Technetium-99 (sestamibi) Scan - Technetium-99 (99mTc) is a radiotracer used in nuclear medicine studies. It is also useful for myocardial perfusion scans, detection of breast cancer, detection of multi-drug resistance proteins in certain cancers, and identification of parathyroid tissue. It is particularly useful in the localization of ectopic parathyroid tissue. Technetium-99 is taken up by tissues with high metabolic activity and blood flow. In cases of primary hyperparathyroidism, normal parathyroid tissue undergoes suppression by negative feedback and will have low metabolic activity, while parathyroid adenomas/hyperplasia will not be suppressed and will have high metabolic activity. Therefore, abnormal parathyroid tissue will be demonstrated radiographically. Of note, The thyroid is often suppressed before sestamibi scanning to decrease its metabolic activity and 99mTc uptake.
4D CT Scan - This is a specialized imaging technique with higher sensitivity/specificity for parathyroid adenomas than sestamibi scanning. It has utility in identifying smaller adenomas (as small as 1mm x 6mm) It is particularly useful in false-negative sestamibi scans (identifying the abnormal gland in 80% of cases) and in patients needing reoperation, (identifying 91% of abnormal glands as compared to 45% for sestamibi scanning). 4D CT is the combination of standard CT scanning while evaluating contrast changes over time (the fourth 'dimension'). Often three phases are used, with pre-contrast, arterial phase, and delayed phases. Parathyroid adenomas have low attenuation in the pre-contrast phase, intense/maximal enhancement in the arterial phase, and rapid washout during the delayed phase. One-or-two phase protocols have been developed to reduce radiation exposure.
Hypoparathyroidism  - This can occur secondary to a variety of causes, most commonly following head/neck surgery, but can also occur due to abnormal parathyroid development, severe hypomagnesemia, autoimmune destruction of the parathyroids and other causes. This condition most commonly presents with symptoms of hypocalcemia, including perioral paresthesias, tetany/muscle cramps, and Chvostek's sign (facial muscle spasm in response to mechanical stimulation). In patients receiving bilateral thyroidectomy, low intraoperative PTH levels can be a good predictor for postoperative hypocalcemia.
DiGeorge Syndrome  - a development defect caused by a microdeletion at 22q11, which can lead to a failure of the development of the third and fourth pharyngeal pouches, affecting the thymus and parathyroid glands. Poor thymic development leads to abnormal immune system development and deficiencies in T-cells. Improper parathyroid gland development leads to hypocalcemia. Patients with DiGeorge Syndrome can also present with congenital cardiac defects (particularly of the outflow tracts), abnormal facial development, and cleft palates.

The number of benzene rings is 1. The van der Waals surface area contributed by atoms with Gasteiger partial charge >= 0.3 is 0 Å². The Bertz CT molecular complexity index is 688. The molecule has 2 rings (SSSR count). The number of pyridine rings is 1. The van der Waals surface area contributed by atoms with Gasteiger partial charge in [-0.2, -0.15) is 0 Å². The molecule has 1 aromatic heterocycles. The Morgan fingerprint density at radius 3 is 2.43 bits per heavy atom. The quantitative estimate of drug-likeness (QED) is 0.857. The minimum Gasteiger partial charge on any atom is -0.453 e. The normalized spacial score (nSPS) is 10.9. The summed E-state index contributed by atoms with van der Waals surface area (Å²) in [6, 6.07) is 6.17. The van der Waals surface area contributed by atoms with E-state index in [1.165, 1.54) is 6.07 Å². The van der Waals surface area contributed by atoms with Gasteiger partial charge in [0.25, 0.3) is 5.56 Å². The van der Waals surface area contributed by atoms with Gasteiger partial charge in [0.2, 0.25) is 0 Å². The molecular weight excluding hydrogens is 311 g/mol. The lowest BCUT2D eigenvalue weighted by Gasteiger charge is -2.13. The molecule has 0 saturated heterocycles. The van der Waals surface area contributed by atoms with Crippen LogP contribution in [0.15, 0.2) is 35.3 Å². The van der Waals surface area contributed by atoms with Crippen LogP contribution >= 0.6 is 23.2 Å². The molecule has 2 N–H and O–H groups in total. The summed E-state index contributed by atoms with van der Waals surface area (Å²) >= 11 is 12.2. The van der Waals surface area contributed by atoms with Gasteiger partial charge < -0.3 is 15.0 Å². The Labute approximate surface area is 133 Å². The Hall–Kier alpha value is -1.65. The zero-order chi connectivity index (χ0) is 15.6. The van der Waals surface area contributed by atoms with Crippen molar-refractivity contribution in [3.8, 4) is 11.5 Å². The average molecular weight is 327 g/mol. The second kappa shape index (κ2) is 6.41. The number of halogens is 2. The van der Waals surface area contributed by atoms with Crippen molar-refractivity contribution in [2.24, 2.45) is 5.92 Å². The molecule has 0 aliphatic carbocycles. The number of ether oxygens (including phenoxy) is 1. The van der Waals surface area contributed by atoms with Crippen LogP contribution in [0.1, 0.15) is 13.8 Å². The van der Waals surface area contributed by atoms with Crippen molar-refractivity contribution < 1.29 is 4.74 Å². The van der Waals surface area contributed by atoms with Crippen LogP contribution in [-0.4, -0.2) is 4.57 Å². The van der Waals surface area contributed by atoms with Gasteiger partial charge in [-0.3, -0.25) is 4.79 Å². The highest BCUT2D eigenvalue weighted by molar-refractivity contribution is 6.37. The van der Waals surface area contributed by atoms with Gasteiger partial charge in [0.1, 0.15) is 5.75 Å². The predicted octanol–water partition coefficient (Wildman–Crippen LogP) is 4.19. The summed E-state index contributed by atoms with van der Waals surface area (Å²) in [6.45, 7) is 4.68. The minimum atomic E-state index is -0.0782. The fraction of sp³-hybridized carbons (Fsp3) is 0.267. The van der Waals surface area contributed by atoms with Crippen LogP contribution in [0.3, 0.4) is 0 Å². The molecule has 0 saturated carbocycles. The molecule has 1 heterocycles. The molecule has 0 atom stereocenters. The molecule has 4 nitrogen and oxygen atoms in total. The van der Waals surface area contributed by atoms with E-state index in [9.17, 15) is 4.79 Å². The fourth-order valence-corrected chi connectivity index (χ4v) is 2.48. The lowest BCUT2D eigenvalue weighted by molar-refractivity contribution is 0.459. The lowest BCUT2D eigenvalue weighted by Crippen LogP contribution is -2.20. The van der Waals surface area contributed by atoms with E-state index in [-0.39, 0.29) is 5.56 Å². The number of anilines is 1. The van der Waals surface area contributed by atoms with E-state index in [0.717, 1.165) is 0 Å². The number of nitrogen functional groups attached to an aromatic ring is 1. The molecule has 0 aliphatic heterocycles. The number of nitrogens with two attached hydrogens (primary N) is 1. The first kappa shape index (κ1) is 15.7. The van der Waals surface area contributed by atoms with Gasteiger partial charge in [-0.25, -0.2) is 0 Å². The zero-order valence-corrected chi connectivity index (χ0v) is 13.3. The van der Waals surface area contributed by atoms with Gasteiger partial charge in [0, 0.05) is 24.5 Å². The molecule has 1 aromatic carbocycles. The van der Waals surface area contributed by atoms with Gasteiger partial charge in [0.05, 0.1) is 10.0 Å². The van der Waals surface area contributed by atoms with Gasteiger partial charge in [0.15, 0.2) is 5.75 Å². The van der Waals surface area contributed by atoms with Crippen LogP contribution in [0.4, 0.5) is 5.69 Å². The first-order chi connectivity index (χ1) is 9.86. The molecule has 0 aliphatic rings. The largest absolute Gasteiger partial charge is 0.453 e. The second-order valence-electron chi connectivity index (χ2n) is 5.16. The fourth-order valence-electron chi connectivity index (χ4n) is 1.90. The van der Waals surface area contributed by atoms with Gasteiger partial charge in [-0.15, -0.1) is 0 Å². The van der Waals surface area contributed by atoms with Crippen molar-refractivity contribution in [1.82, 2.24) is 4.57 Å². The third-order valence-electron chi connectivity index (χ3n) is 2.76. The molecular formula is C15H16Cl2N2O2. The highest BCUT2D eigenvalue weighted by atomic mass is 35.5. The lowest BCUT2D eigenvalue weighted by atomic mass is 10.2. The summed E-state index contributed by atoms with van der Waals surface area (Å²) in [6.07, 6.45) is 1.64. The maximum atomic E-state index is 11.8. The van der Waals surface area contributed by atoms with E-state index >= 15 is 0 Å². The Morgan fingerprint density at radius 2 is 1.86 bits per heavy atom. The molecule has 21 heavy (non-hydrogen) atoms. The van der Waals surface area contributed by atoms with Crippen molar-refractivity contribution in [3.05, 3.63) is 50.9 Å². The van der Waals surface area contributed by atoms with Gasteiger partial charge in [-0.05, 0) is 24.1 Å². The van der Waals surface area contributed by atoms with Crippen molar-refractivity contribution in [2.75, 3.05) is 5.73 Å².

Multiple Endocrine Neoplasia - a rare, genetically inherited syndrome, leading to proliferative lesions in various endocrine organs. There are several forms defined by the genes involved, but all have an autosomal dominant inheritance pattern.
Ectopic Parathyroid Glands - These result from abnormal embryologic development and migration of the parathyroid glands. They occur in approximately 15% of patients and are the most common etiology of persistent/recurrent disease following surgical parathyroidectomy.  The inferior parathyroids are more likely to be ectopic, secondary to their prolonged course of descent during development. Ectopic superior parathyroids are most common in the tracheoesophageal groove (approximately 45%), retro-esophageal area (approximately 20%), or posterior mediastinum (approximately 15%). Ectopic inferior parathyroid glands most commonly present within the thymus (approximately 30%), the anterior mediastinum (approximately 20%), within the thyroid (approximately 20%), or within the thyrothymic ligament (approximately 15%).  Mediastinal ectopic glands >6cm below the superior clavicle will likely require a thoracic approach, but those less than 6 cm can undergo successful resection through a cervical approach. Other locations for ectopic tissue have been described, including a case of an adenoma anterior to the pericardium or within the sternohyoid muscles in a patient with MEN1. Some patients present with more than four parathyroid glands, often as a result of fragmentation during development. In a case study of patients with parathyroid hyperplasia who underwent surgical resection, 46% of patients possessed ectopic glands, supernumerary glands, or both.